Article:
Now showing 1 - 9 of 9
  • Publication
    Among The Autumn Authors: Books and Writers in Interwar Australian Magazines
    (Routledge, 2020-12-23) ;
    This chapter explores the ways in which the literary features of The Home and The BP Magazine played a small but significant role in introducing their readers to Australian writers and their work in an era when the publishing industry in this country was still profoundly underdeveloped. These magazines situated Australian writers amid contemporary authors and books from Britain, America, and elsewhere, and discussed their work in ways that positioned them within the currents of international modernity. Viewing these quality magazines in terms of their target readerships, and for the ways books and authors were discussed within their pages, affords different perspectives on the canonical Australian writers presented in their pages alongside international authors of their day. Further, reading interwar magazines for their affirmative relationships to Australian writers also provides ways of considering authors in relation to their own contemporaneity, including emerging models of modern literary fame adapted from overseas.
  • Publication
    L.M. Montgomery and Canadian mass-market magazines
    (Liverpool University Press, 2015-01-01)
    Despite L.M. Montgomery's voluminous presence in the North American periodical marketplace throughout her literary career, critical studies of Montgomery largely remain focused on her novels and journals. This article examines Montgomery's short fiction and feature submissions to the Canadian mass-market magazines Chatelaine and the Canadian Home Journal. It analyses the editorial commentary, page layout, and illustrations which appeared alongside the text of the stories themselves, in order to examine the way in which Montgomery's work was framed and presented on the pages of periodicals. Through a close analysis of a few of Montgomery's non-fiction contributions to Chatelaine, it also explores the ways in which she shaped and controlled her public status as a 'celebrity' author late in her career. This article thus aims to build towards a wider understanding of Montgomery's literary outputs and her successful navigation of the Canadian literary marketplace.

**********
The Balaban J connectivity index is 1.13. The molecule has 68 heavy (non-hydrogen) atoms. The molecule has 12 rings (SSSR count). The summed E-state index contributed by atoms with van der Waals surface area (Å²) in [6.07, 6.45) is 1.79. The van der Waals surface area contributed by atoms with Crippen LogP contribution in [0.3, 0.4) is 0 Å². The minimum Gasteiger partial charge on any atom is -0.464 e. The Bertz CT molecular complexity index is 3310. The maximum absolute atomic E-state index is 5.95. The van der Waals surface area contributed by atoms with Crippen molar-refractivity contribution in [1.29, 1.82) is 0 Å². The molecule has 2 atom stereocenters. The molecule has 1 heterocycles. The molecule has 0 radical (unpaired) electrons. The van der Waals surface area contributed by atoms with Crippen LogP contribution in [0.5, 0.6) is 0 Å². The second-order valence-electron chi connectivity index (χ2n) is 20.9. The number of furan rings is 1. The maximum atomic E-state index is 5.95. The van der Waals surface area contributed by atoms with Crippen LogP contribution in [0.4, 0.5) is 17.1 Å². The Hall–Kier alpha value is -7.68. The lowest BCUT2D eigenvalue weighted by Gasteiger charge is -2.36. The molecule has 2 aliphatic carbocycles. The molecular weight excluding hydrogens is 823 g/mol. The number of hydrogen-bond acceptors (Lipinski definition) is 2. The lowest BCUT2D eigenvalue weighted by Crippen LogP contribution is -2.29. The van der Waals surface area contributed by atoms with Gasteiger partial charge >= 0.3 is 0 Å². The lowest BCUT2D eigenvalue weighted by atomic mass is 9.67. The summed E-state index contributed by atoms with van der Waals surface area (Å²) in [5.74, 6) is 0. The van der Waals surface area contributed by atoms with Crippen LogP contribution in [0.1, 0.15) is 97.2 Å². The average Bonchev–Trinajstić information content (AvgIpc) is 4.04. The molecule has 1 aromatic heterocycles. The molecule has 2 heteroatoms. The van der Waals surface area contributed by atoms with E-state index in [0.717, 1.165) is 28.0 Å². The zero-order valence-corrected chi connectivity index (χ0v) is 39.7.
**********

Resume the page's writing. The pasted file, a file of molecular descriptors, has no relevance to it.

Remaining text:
416Scopus© Citations 1
  • Publication
    Aboriginal Mobilities and Colonial Serial Fiction
    (Australian Literary Studies, 2021-04-30)
    This article combines Indigenous mobility studies with recent work on seriality and periodical form to examine how the structural necessities of serialised periodical fiction reinforced representations of settler and Aboriginal mobilities for Australian readers across the nineteenth century. It considers the limits or gaps in the project of Australian settlement that these serial texts highlight through an exploration of how settler authors formulated ideologically acceptable and more ‘suspect’ manifestations of Aboriginal mobilities and persistence. Building upon Katherine Bode’s work in World of Fiction (2018) on Aboriginal presence in nineteenth-century Australian periodical fiction, this article considers how the structure of the serial itself worked to reinforce – and occasionally disrupt – perceptions of Aboriginal-settler frontier violence and white supremacy. It also explores moments of settler discomfort and unsettlement in these serial texts that operate as counterpoints to the larger imperatives of this periodical fiction to support and reinforce the colonial project. By aligning the disruptive potential of these serial narratives and their representations of Aboriginal and settler mobilities, I argue we can uncover moments when these texts appear to resist the rhetoric of forward momentum and advancement traditionally associated with narratives of colonial modernity.